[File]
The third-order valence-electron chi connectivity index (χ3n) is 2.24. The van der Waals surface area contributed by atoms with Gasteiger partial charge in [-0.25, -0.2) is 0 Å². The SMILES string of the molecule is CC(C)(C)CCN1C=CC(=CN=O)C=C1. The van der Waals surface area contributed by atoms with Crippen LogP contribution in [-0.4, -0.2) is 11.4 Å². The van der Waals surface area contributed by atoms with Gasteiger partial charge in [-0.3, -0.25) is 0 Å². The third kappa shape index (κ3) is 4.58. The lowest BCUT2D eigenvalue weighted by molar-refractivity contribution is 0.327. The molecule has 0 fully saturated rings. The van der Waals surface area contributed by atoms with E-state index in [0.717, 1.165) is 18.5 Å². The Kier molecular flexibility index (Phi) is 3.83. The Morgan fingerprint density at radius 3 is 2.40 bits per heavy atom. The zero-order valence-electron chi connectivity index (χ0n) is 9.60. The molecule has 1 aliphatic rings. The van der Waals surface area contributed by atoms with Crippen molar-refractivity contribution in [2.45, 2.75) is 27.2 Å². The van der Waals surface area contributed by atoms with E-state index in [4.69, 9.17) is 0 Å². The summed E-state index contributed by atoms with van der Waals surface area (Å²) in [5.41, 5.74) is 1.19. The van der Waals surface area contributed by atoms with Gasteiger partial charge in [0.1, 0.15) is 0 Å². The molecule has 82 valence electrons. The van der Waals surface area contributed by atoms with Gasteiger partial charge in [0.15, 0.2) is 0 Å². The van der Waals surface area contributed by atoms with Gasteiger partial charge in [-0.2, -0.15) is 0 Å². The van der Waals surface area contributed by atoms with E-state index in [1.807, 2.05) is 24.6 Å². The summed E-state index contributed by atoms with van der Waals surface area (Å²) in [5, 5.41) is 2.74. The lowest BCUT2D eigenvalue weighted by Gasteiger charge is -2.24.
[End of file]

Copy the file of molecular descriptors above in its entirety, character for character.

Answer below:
The third-order valence-electron chi connectivity index (χ3n) is 2.24. The van der Waals surface area contributed by atoms with Gasteiger partial charge in [-0.25, -0.2) is 0 Å². The SMILES string of the molecule is CC(C)(C)CCN1C=CC(=CN=O)C=C1. The van der Waals surface area contributed by atoms with Crippen LogP contribution in [-0.4, -0.2) is 11.4 Å². The van der Waals surface area contributed by atoms with Gasteiger partial charge in [-0.3, -0.25) is 0 Å². The third kappa shape index (κ3) is 4.58. The lowest BCUT2D eigenvalue weighted by molar-refractivity contribution is 0.327. The molecule has 0 fully saturated rings. The van der Waals surface area contributed by atoms with E-state index in [0.717, 1.165) is 18.5 Å². The Kier molecular flexibility index (Phi) is 3.83. The Morgan fingerprint density at radius 3 is 2.40 bits per heavy atom. The zero-order valence-electron chi connectivity index (χ0n) is 9.60. The molecule has 1 aliphatic rings. The van der Waals surface area contributed by atoms with Crippen molar-refractivity contribution in [2.45, 2.75) is 27.2 Å². The van der Waals surface area contributed by atoms with E-state index in [4.69, 9.17) is 0 Å². The summed E-state index contributed by atoms with van der Waals surface area (Å²) in [5.41, 5.74) is 1.19. The van der Waals surface area contributed by atoms with Gasteiger partial charge in [0.1, 0.15) is 0 Å². The molecule has 82 valence electrons. The van der Waals surface area contributed by atoms with Gasteiger partial charge in [0.15, 0.2) is 0 Å². The van der Waals surface area contributed by atoms with Gasteiger partial charge in [-0.2, -0.15) is 0 Å². The van der Waals surface area contributed by atoms with E-state index in [1.807, 2.05) is 24.6 Å². The summed E-state index contributed by atoms with van der Waals surface area (Å²) in [5, 5.41) is 2.74. The lowest BCUT2D eigenvalue weighted by Gasteiger charge is -2.24.